Every once in a while, an app comes along that revolutionizes the Android experience in an unimaginable way. More often, though, we get apps that simply regurgitate the same thing we've seen a thousand times before but with a different colored title bar or some such minor adjustment. A happy medium between the two, however, is necessary to the advancement of the platform. Perhaps the most important type of app is one that provides the functionality that we've been using the whole time but solidly improves how it is done.
We've all been there -- you're listening to a track when you hear an out-of-place lyric. You think to yourself, "what? That doesn't sound right." So you fire up a lyrics app (or browser) and begin your quest to find the real content of the misheard line.
While this method may work, it's not exactly efficient. To achieve that status, there's an app called Smart Lyrics.
Smart Lyrics is a small and useful app that sits in the notification area, monitoring currently playing tracks from the most popular media players, including Android stock, HTC music player, Winamp, RealPlayer, DoubleTwist, Meridian, PowerAMP (requires Last.fm scrobbling), and Cubed.
It's Sunday night, and as the news fairy is getting ready to go to sleep, I'm really itching to highlight a few things that caught my attention earlier today, for those who aren't following us on Twitter, Facebook, or Google+ (really, you should be).
1. Entrance Music
Have you ever wanted to be greeted by your own entrance music the same way boxers do when they enter the ring?
As a Canadian, I can't use Google Voice in order to send my SMS. However, there are numerous apps that act very similarly, including the new DeskSMS from the developer who brought you ClockworkMod.
DeskSMS transfers SMS to both your e-mail and other IM applications through the use of your Google Account. This allows you to answer SMS on-the-go and with the use of a full keyboard. As someone with big fingers, I can't tell you how annoying it is to try to do a large amount of typing with an on-screen keyboard.
Last month we had the chance to play around with LauncherPro developer Fredrico Carnales' latest app, UberMusic. I, personally, had a great amount of fun with it, as it evokes a certain "Zune" feel while remaining largely functional.
The app's left its open beta phase and is now available on the Android market for a price of $3.49; for a music player that pulls in album art and artist data, I'd say that isn't too bad of a price.
No, it's not. At least not for Android - and that's what we're here to talk about today. The merits of Spotify as a music streaming subscription service for your desktop are substantially greater - it's well organized, searching and streaming are quick, powerful, and pretty. There's a lot to love - and at $10 (or free for ad-supported and no Android playback) a month for unlimited streaming, those plusses are hard to argue against.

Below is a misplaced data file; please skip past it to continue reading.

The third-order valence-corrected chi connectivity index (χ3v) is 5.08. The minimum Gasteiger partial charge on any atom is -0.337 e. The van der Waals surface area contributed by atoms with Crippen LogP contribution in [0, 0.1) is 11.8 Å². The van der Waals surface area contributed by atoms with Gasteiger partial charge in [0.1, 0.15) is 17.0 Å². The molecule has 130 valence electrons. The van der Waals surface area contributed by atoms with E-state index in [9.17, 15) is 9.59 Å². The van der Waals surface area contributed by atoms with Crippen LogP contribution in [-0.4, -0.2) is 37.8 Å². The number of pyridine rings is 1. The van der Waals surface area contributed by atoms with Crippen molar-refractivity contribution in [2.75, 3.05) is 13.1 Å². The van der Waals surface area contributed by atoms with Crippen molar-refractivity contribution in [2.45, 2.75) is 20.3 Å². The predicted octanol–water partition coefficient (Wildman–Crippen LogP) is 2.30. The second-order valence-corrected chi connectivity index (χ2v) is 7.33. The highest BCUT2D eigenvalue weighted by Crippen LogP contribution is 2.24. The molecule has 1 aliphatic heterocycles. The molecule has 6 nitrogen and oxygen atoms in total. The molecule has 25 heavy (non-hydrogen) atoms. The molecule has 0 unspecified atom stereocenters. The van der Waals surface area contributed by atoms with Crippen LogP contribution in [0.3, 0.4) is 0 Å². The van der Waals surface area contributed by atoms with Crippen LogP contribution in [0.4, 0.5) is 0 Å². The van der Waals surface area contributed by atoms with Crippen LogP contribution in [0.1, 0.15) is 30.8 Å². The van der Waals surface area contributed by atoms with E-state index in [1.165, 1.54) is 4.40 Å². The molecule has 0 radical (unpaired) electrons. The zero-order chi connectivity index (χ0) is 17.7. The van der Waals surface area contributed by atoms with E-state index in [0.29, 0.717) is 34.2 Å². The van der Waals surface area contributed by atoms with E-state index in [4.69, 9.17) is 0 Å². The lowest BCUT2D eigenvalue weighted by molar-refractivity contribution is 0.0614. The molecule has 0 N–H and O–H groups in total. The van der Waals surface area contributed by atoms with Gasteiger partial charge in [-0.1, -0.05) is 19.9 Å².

Long have Subsonic users awaited the day the do-it-yourself music streaming platform would finally incorporate an equalizer in its Android app. Today is that day. Subsonic has been updated to version 3.0, and there's a slew of changes. For one, there's a brand-new widget. There's also a basic music visualization option, and the notification on the pull-down menu now shows album art. Take a look at some of the new features, below:
Subsonic, if you aren't familiar with it, is a music streaming platform that utilizes your home computer and personal music collection to provide a cloud-esque experience.
I've used Last.fm for a couple of years now, logging (or, in their terminology, "scrobbling") over 58,000 tracks as I listen to them. It's kind of your music player's "most played" list on steroids, as it's cross-compatible with everything.
Last.fm also works with local event listings, as well; they've just released a new app called "Festivals" that will hopefully find its way to music fans' phones everywhere.
Festivals works like a trip planner to make sure you get the most out of your festival experience.
LauncherPro developer Fredrico Carnales made headlines a couple of months ago by announcing that, on top of maintaining his popular homescreen replacement, he was going to tackle development on a music app. That app, now named UberMusic, has made it out to the public in the form of a downloadable beta.
And damn, does this app look good. It downloads artist/album data in the background, allowing the menu wallpapers to be spiced up with some truly awesome art.
You know that music thing people like to listen to? Well, Yahoo! seems to think that it may be the way back into users' hearts, as it just released a music-identifying, brain-crawling, news-delivering music player for Android powered by Instinctiv. It's called Yahoo! Play, and it has some basic, run-of-the-mill features, but it also has some... interesting features. Let's take a look.